Liverpool’s H Miller Bros prepare to exhibit unique Alder Hey foraging garden at the Chelsea Flower Show

The Miller brothers are exhibiting at the world famous RHS Chelsea Flower Show this year, with a foraging garden that will then be moved to Alder Hey Children’s Hospital.

Hugh and Howard Miller are a team of Liverpool-based designers, specialising in high-end interiors made from wood.

Hugh is a woodworker and furniture maker whilst Howard is an architect and landscape designer.

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The creative duo are preparing to show their Urban Foraging Station from May 23 at this year’s Chelsea Flower Show.

Concept art of the foraging station.

The idea for the station came when Project Giving Back announced they were funding gardens for good causes at the Chelsea Flower Show.

Howard said: “The scheme is aimed at UK charities to help them raise awareness and support for their cause at the world’s most famous horticultural event.

“A focus on children’s mental health and wellbeing is central to the garden’s design, so it feels even more poignant to make the garden a reality following the challenges brought about by the pandemic.

“There have been widely reported increases in the number of referrals for support for children’s mental health, which have been seen at Alder Hey and across the country.”

Why was foraging chosen?

They chose foraging as Howard himself found it was a good way to get his own children out of the house.

“I noticed that they really love berry picking, they like it because we can all work together on the same thing - unlike gardening where I tend to do all the heavy stuff or use sharp tools they are too young for,” Howard explained.

“It’s a perfect activity for groups with multi-generations and differing ability levels.”

The garden is designed with the point of view of children rather than for adults.

First designs of the garden before it was built by the brothers.

Due to the variety of plants in the garden there will be something growing at all times of the year - even in the depths of winter.

As the garden is all about foraging not everything in it will be edible or even safe.

“We decided that the most important thing is authenticity, foraging is partly about learning which species are poisonous.

“The garden that will be on display at Chelsea does include mild threats.

“For example, we’re using regular brambles, not the thornless varieties, and it does include a select few poisonous plants that are easily identifiable.”

The garden contains tools for children to forage with including picnic baskets and a mobile foraging kitchen.

There will be crab apples, rose hip, elderflower, wild garlic, mushroom, water mint and poppy seeds to forage in the garden.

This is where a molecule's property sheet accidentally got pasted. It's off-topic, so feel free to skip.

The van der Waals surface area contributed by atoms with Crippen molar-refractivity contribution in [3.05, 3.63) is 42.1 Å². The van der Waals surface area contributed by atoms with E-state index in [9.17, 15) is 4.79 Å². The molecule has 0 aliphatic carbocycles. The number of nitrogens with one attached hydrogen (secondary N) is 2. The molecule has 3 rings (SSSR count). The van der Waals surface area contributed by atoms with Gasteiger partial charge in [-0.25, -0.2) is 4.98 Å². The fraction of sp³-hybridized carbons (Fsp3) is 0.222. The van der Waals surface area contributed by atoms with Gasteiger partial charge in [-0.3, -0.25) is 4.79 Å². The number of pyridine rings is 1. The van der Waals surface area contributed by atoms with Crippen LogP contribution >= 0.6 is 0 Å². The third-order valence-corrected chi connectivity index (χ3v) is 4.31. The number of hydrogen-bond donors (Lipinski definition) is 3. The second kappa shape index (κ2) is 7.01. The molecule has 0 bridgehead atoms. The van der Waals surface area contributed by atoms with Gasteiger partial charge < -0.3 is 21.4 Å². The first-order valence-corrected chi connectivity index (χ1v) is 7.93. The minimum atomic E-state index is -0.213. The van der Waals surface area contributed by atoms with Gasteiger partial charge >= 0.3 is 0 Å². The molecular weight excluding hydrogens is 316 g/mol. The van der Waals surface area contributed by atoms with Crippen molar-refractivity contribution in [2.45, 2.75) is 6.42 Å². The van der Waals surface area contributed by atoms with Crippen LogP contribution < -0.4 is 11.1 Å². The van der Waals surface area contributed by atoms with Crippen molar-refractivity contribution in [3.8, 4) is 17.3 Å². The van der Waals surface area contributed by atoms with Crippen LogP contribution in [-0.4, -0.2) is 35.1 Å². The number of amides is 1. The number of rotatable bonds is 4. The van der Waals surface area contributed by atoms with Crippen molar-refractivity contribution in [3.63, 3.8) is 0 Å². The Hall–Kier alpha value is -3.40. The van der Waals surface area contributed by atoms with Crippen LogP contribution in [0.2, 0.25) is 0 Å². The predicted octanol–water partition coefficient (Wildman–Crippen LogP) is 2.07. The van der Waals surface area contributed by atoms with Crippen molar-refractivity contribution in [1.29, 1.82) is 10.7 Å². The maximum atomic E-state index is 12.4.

The trees for the garden have come all the way from Germany - they were transported back in 2021 when COVID-19 restrictions allowed the duo to travel and collect the foliage for the garden.

The garden was inspired by Howard’s children when he took them foraging to get them out of the house.

They have been kept safe in Knutsford ever since - with nursery Specimen Trees keeping an eye on the precious cargo.

During the show the trees will be used to create a traditional hedgerow on the outer edges of the foraging station.

The duo pulled inspiration for their hedge design from the Llyn peninsula in Wales. This is not their first time presenting at the flower festival as Howard won a gold medal in 2015 for his Dark Matter Garden - the project was created with astrophysicists at Liverpool John Moores University.

Calm space for Alder Hey

After the Chelsea Flower show the whole station will be moved to Alder Hey Children’s Hospital in Liverpool.

Alder Hey treats over 900 children a day and patients at the specialist hospital will be able to enjoy the benefits of the garden.

It will provide a calm space for both children and their parents.

It is hoped the foraging experience will create a sense of nostalgia.

Howard said: “We were really keen to work with Alder Hey to make a garden that celebrates the amazing work they do supporting children and their families.

“We’re a family business, local to the hospital and many of our family and friends have benefited from Alder Hey’s care; they’re a big part of the community.

“It’s a real privilege too that we can move the garden back to Alder Hey where it will become a living resource for children and medical practitioners to use for social prescribing and other informal therapies.”

The Urban Foraging Station can be viewed at Chelsea from May 23 to 28.

After which it will be relocated to Liverpool in Alder Hey Children’s Hospital.